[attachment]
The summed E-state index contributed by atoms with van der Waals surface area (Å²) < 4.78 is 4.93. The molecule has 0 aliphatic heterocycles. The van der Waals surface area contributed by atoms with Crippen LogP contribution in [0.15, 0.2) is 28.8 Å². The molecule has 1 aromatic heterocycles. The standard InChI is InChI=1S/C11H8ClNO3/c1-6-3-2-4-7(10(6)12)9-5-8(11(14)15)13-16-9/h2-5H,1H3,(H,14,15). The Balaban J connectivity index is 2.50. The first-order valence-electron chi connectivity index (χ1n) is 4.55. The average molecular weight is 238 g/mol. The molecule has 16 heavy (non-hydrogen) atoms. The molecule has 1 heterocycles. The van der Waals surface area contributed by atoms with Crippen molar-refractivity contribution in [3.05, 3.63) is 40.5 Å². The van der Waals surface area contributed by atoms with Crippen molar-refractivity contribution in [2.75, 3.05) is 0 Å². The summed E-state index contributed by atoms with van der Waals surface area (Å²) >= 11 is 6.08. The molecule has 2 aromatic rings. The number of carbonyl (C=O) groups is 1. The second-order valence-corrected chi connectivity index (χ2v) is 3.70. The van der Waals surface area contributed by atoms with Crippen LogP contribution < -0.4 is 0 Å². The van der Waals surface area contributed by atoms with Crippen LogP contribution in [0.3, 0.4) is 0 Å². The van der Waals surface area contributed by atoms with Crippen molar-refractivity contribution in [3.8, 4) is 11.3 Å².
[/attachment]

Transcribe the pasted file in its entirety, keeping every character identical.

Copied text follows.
The summed E-state index contributed by atoms with van der Waals surface area (Å²) < 4.78 is 4.93. The molecule has 0 aliphatic heterocycles. The van der Waals surface area contributed by atoms with Crippen LogP contribution in [0.15, 0.2) is 28.8 Å². The molecule has 1 aromatic heterocycles. The standard InChI is InChI=1S/C11H8ClNO3/c1-6-3-2-4-7(10(6)12)9-5-8(11(14)15)13-16-9/h2-5H,1H3,(H,14,15). The Balaban J connectivity index is 2.50. The first-order valence-electron chi connectivity index (χ1n) is 4.55. The average molecular weight is 238 g/mol. The molecule has 16 heavy (non-hydrogen) atoms. The molecule has 1 heterocycles. The van der Waals surface area contributed by atoms with Crippen molar-refractivity contribution in [3.05, 3.63) is 40.5 Å². The van der Waals surface area contributed by atoms with Crippen molar-refractivity contribution in [2.75, 3.05) is 0 Å². The summed E-state index contributed by atoms with van der Waals surface area (Å²) >= 11 is 6.08. The molecule has 2 aromatic rings. The number of carbonyl (C=O) groups is 1. The second-order valence-corrected chi connectivity index (χ2v) is 3.70. The van der Waals surface area contributed by atoms with Crippen LogP contribution < -0.4 is 0 Å². The van der Waals surface area contributed by atoms with Crippen LogP contribution in [0.3, 0.4) is 0 Å². The van der Waals surface area contributed by atoms with Crippen molar-refractivity contribution in [3.8, 4) is 11.3 Å².